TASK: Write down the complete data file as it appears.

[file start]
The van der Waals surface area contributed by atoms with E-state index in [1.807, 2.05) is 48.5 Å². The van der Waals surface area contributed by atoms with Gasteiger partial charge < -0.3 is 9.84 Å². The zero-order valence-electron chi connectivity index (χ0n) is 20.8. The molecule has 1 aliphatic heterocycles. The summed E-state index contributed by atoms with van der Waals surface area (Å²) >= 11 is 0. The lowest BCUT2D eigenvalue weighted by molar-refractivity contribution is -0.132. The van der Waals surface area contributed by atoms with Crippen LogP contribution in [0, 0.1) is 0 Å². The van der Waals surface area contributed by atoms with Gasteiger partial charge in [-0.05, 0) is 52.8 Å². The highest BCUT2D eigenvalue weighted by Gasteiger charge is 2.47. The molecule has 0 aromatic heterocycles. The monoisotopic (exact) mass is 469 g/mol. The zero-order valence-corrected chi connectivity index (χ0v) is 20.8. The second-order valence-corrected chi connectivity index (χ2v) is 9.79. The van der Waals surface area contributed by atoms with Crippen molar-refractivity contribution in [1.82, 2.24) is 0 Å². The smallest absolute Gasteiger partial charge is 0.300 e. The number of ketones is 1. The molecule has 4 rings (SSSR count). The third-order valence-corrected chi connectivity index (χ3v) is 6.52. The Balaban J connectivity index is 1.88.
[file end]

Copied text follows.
The van der Waals surface area contributed by atoms with E-state index in [1.807, 2.05) is 48.5 Å². The van der Waals surface area contributed by atoms with Gasteiger partial charge < -0.3 is 9.84 Å². The zero-order valence-electron chi connectivity index (χ0n) is 20.8. The molecule has 1 aliphatic heterocycles. The summed E-state index contributed by atoms with van der Waals surface area (Å²) >= 11 is 0. The lowest BCUT2D eigenvalue weighted by molar-refractivity contribution is -0.132. The van der Waals surface area contributed by atoms with Crippen LogP contribution in [0, 0.1) is 0 Å². The van der Waals surface area contributed by atoms with Gasteiger partial charge in [-0.05, 0) is 52.8 Å². The highest BCUT2D eigenvalue weighted by Gasteiger charge is 2.47. The molecule has 0 aromatic heterocycles. The monoisotopic (exact) mass is 469 g/mol. The zero-order valence-corrected chi connectivity index (χ0v) is 20.8. The second-order valence-corrected chi connectivity index (χ2v) is 9.79. The van der Waals surface area contributed by atoms with Crippen molar-refractivity contribution in [1.82, 2.24) is 0 Å². The smallest absolute Gasteiger partial charge is 0.300 e. The number of ketones is 1. The molecule has 4 rings (SSSR count). The third-order valence-corrected chi connectivity index (χ3v) is 6.52. The Balaban J connectivity index is 1.88.